‘I feel an irresistible desire to wander, and go to Japan, where I will pass my youth, sitting under an almond tree, drinking amber tea out of a blue cup, and looking at a landscape without perspective’
Letter from Oscar Wilde, 1882

Originating from the Greek, aesthetics is the name which has been given since classical times to the study of beauty and the nature of the beautiful. In the second half of the nineteenth century, fuelled by the writings of Walter Pater and Baudelaire and the art of the Pre-Raphaelites, British poets, painters, designers and architects began to turn to aesthetic concerns and to place more emphasis on ornament and the past. The result was the Aesthetic Movement and a new freedom in all aspects of the fine and decorative arts. In architecture, the dogmatism of gothic gave way to the charm of the Queen Anne. In interiors, heavy Victorian forms were replaced by the lighter, fresher Japanese-inspired shapes and in the graphic arts, innovative methods, coupled with anew approach to form led to the revitalisation of illustration and book design.

Believing beauty should permeate every sphere of life, the Aesthetes’ rallying cry was ‘Art for Art’s sake’. Oscar Wilde, one of the movements most characteristic and charismatic members, was heard to complain about the difficulty of ‘living up to one’s blue and white china’ and his flamboyant dress and lifestyle made him one of the most widely known figures of the late nineteenth century. Together with James McNeill Whistler, Aubrey Beardsley and a host of other colourful figures, Wilde felt very strongly about the elegance and richness and it was this very coherence of philosophy that held the Aesthetic Movement together and gave it lasting influence. From the languid figures of Rossetti to the sunflowers of Wilde and the flamboyance of Ellen Terry, Aesthetic motifs cannot be easily forgotten.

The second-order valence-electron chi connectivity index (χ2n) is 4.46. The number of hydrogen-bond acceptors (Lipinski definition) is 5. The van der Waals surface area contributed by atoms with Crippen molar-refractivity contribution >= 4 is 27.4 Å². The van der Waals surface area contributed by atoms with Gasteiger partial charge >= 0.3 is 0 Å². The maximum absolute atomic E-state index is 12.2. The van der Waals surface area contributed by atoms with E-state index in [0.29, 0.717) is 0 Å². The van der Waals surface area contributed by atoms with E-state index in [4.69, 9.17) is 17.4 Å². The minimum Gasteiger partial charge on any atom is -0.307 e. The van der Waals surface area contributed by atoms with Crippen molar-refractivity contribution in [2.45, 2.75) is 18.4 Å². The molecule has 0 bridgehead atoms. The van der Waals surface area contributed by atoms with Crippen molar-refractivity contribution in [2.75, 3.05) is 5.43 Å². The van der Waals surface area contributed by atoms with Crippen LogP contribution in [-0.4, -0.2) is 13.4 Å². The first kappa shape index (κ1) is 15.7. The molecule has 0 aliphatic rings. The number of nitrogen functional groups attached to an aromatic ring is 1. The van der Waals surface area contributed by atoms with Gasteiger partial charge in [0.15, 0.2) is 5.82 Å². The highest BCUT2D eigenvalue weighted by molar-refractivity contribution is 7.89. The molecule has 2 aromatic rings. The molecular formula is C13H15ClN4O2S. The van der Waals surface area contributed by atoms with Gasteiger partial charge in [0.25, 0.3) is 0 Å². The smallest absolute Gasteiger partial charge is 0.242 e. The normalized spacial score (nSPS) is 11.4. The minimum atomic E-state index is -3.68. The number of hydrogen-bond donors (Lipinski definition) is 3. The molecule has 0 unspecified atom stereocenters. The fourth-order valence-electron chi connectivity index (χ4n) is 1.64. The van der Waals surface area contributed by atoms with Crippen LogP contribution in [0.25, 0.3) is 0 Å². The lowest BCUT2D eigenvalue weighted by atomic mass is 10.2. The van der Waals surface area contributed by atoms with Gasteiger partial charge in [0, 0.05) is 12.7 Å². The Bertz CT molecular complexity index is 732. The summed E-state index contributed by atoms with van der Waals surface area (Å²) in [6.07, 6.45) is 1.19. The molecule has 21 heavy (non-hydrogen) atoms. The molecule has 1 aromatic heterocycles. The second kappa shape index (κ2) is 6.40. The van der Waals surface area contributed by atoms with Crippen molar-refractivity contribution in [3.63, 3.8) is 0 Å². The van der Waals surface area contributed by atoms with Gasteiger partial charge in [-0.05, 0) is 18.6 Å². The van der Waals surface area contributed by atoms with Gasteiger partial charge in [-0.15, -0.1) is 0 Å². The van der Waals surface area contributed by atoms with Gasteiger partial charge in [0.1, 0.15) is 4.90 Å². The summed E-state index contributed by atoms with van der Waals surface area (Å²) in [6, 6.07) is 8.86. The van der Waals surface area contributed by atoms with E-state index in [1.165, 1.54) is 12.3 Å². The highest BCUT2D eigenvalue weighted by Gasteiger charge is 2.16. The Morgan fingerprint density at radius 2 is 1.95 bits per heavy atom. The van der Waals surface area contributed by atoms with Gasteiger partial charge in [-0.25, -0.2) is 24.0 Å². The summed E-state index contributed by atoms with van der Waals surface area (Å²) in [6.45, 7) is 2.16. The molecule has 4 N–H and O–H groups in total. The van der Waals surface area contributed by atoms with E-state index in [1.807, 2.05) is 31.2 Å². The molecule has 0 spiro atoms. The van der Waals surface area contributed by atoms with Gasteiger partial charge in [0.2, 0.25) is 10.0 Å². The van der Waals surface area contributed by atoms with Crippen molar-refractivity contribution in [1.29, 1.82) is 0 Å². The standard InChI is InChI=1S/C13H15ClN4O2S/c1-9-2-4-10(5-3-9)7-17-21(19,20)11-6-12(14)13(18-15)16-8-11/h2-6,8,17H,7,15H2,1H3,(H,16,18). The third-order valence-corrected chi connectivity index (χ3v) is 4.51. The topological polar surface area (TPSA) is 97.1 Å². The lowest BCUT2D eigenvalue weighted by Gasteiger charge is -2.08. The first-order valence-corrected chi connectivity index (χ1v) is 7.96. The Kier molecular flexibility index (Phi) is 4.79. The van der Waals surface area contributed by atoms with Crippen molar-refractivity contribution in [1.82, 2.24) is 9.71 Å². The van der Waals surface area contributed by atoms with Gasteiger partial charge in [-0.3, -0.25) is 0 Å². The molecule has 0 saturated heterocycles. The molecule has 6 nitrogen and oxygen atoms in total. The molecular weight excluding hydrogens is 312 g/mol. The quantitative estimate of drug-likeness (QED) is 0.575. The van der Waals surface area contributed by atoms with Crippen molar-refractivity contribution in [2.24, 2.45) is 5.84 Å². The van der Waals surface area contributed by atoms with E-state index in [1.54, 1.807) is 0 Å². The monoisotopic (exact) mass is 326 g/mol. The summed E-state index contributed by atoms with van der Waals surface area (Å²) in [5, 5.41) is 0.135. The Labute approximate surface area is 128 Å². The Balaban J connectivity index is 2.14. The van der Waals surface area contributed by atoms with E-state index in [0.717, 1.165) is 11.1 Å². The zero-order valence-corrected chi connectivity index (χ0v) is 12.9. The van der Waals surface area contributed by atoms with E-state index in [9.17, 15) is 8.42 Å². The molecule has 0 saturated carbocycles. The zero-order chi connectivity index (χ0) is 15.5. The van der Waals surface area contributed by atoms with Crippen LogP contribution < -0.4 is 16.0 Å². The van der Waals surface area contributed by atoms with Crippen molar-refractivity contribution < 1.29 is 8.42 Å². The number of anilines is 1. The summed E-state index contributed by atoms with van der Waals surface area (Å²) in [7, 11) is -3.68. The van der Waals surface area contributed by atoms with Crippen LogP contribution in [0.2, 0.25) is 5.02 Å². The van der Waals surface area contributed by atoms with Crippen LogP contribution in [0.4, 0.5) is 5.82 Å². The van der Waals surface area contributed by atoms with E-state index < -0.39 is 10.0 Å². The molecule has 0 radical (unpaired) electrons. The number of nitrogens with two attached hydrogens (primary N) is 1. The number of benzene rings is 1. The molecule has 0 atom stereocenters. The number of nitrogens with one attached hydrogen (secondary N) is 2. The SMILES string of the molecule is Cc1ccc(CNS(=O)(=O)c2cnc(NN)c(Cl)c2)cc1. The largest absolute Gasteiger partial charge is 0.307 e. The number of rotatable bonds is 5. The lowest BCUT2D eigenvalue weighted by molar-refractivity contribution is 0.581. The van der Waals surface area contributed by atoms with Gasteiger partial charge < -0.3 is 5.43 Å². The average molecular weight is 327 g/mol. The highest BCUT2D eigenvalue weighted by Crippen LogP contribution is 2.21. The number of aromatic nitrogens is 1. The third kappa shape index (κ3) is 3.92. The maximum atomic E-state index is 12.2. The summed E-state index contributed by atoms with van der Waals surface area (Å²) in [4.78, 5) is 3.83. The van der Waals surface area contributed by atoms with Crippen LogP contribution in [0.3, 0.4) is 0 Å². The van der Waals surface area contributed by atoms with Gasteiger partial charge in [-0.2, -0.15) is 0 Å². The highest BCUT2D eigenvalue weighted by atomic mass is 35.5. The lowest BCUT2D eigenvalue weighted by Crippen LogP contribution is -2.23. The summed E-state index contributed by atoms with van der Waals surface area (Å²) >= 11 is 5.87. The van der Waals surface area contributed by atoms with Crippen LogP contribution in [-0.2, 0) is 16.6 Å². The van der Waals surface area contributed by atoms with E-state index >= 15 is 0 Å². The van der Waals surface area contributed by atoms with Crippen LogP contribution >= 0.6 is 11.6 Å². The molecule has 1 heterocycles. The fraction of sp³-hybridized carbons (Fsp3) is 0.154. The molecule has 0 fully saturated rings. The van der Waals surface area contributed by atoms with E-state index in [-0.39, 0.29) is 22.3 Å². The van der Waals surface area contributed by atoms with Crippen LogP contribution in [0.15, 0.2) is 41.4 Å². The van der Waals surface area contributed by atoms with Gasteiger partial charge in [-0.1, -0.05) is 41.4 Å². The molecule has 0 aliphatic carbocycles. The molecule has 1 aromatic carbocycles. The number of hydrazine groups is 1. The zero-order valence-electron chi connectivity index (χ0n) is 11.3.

An era of lofty concerns, this was also a time when the cult of ‘higher silliness’ was indulged, when the sunflower and the lily and the peacock’s feather were objects of worship and Wilde is said to have sat up all night talking to a primrose.
Lionel Lambourne 1996